It is National Public Health Week, believe it or not, and as we wait (in vain?) for our cards to come in the mail, we have taken note of how several communities across the United States are observing the event.
With the national theme
being, “Healthiest Nation 2030: Creating the Healthiest Nation in One Generation,” the goal of many of the local campaigns is to address key public health challenges impacting their respective regions. Among the goals for officials in Arkansas
, for example, is to increase immunization uptake rates among both children (measles, mumps, rubella) and adults (influenza, pneumonia). And, in Florida’s Brevard County, officials have initiated efforts
to reduce HIV infection rates in the area, among other programs.
Although most programs are designed to “celebrate” the week by highlighting the importance of public health in general, and the need for greater attention on certain key issues specifically, Congress is reportedly mulling two pieces of legislation that, were this the holiday season, would effectively be the equivalent of doling out the old, clichéd lump of coal, at least according to some experts.
In a commentary
published by Food Safety News
, for example, the potential regulatory ramifications of the bill HR 5 are discussed. Known as Regulatory Accountability Act (HR 5), the bill has the support of “small-government” advocates—including the 6 million-member Freedom Works
—and the business community behind it, as its stated aim, according to Congress’ web site
, is “to require a federal agency to… consider… the legal authority under which a rule may be proposed…, the specific nature and significance of the problem the agency may address with a rule…, whether existing rules have created or contributed to the problem the agency may address with a rule…, any reasonable alternatives for a new rule…, and the potential costs and benefits associated with potential alternative rules, including impacts on low-income populations.”
Although much of the wording in the bill, as written, is vague, its characterization of rules developed through government agencies is telling, as it defines and places new restrictions on “major” and “high-impact” rules as well as “negative-impact-on-jobs-and-wages rule[s].” As Scott Faber, author of the commentary and vice president, government affairs for the Environmental Working Group
, a non-profit research and education organization, writes, though, activists in the food safety arena believe HR 5 “would require endless studies of potential agency alternatives and subject new rules to layers upon layers of judicial review and congressional approval.” Such regulations, they argue, are important, given that more than 125,000 Americans fall ill and more than 3,000 die annually as a result of exposure to food-borne pathogens such as E. coli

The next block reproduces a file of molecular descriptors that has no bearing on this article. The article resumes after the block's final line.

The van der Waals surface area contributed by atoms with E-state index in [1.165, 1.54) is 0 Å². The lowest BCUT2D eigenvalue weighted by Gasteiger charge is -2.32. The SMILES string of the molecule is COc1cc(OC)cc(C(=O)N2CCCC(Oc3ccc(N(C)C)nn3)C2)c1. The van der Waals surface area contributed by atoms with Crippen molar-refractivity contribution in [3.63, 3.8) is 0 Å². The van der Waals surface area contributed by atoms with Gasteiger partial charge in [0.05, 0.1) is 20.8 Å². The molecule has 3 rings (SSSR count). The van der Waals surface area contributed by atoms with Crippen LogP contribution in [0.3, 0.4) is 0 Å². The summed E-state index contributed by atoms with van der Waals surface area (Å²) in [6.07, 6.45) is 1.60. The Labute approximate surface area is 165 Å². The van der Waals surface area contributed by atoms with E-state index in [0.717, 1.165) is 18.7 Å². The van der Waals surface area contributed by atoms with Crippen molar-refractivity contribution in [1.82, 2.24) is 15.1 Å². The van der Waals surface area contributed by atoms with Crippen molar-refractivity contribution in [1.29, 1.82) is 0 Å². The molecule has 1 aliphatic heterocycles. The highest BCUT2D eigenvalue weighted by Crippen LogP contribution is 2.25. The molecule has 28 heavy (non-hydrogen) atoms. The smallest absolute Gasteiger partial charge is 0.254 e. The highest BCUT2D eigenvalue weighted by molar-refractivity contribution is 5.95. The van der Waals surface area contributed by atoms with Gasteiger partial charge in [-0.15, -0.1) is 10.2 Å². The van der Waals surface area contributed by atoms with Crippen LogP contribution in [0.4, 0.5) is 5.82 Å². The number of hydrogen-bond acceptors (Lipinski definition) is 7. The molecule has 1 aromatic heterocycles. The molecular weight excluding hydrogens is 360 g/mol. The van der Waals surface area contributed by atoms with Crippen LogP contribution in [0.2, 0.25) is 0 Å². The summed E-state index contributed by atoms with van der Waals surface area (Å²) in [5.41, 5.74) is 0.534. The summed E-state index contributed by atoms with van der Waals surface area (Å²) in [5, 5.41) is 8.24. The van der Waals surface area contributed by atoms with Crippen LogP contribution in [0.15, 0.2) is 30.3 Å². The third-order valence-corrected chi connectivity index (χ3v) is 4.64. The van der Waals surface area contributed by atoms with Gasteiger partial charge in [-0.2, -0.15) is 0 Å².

, according to data
from the Centers for Disease Control and Prevention (CDC).
“Before any new food safety rule could be adopted, agencies such as the… [FDA] and… Department of Agriculture would first have to consider an endless array of regulatory options,” Faber notes. “Then their proposed rules would have to withstand two layers of review by judges newly charged to second-guess agency experts. Finally, any new rule would have to be approved by both the Senate and the House. In all likelihood, no food safety rule would ever emerge from this obstacle course.”
Meanwhile, The New York Times
that, after negotiations between Trump Administration officials and the Freedom Caucus
, legislation designed to overhaul the Affordable Care Act is being resuscitated. According to the Times
, a provision of this new law would eliminate the requirement for insurance plans to cover those with “pre-existing conditions,” including long-term illnesses such as cancer and HIV/AIDS. Not surprisingly, activists
are concerned about the effect this new bill would have on access to care for those who are HIV-positive.
With ongoing debates such as these, it is unlikely any of us will be having a “happy” National Public Health Week any time soon.
Brian P. Duleavy is a medical writer and editor based in New York. His work has appeared in numerous healthcare-related publications. He is the former editor of Infectious Disease Special Edition.
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